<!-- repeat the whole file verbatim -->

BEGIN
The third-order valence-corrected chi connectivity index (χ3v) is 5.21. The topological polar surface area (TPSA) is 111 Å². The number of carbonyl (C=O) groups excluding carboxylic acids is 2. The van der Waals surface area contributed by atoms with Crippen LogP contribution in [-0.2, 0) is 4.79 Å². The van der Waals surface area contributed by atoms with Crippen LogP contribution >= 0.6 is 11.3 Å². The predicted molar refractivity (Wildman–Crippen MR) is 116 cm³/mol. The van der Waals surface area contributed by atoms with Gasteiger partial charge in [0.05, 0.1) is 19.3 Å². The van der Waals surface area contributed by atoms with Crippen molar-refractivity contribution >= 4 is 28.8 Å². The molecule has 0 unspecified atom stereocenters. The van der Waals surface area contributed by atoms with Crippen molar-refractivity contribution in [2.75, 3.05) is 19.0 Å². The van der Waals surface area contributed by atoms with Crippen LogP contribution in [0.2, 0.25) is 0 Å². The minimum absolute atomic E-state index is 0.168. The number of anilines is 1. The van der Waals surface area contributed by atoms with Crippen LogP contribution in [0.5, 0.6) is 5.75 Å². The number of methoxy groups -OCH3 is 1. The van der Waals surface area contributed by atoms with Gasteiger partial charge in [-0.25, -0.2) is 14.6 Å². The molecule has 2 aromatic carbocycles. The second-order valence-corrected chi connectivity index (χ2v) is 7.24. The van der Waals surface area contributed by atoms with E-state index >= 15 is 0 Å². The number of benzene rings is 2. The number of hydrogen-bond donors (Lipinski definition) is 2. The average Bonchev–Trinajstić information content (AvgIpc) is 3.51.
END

The third-order valence-corrected chi connectivity index (χ3v) is 5.21. The topological polar surface area (TPSA) is 111 Å². The number of carbonyl (C=O) groups excluding carboxylic acids is 2. The van der Waals surface area contributed by atoms with Crippen LogP contribution in [-0.2, 0) is 4.79 Å². The van der Waals surface area contributed by atoms with Crippen LogP contribution >= 0.6 is 11.3 Å². The predicted molar refractivity (Wildman–Crippen MR) is 116 cm³/mol. The van der Waals surface area contributed by atoms with Gasteiger partial charge in [0.05, 0.1) is 19.3 Å². The van der Waals surface area contributed by atoms with Crippen molar-refractivity contribution >= 4 is 28.8 Å². The molecule has 0 unspecified atom stereocenters. The van der Waals surface area contributed by atoms with Crippen molar-refractivity contribution in [2.75, 3.05) is 19.0 Å². The van der Waals surface area contributed by atoms with Crippen LogP contribution in [0.2, 0.25) is 0 Å². The minimum absolute atomic E-state index is 0.168. The number of anilines is 1. The van der Waals surface area contributed by atoms with Crippen LogP contribution in [0.5, 0.6) is 5.75 Å². The number of methoxy groups -OCH3 is 1. The van der Waals surface area contributed by atoms with Gasteiger partial charge in [-0.25, -0.2) is 14.6 Å². The molecule has 2 aromatic carbocycles. The second-order valence-corrected chi connectivity index (χ2v) is 7.24. The van der Waals surface area contributed by atoms with E-state index >= 15 is 0 Å². The number of benzene rings is 2. The number of hydrogen-bond donors (Lipinski definition) is 2. The average Bonchev–Trinajstić information content (AvgIpc) is 3.51.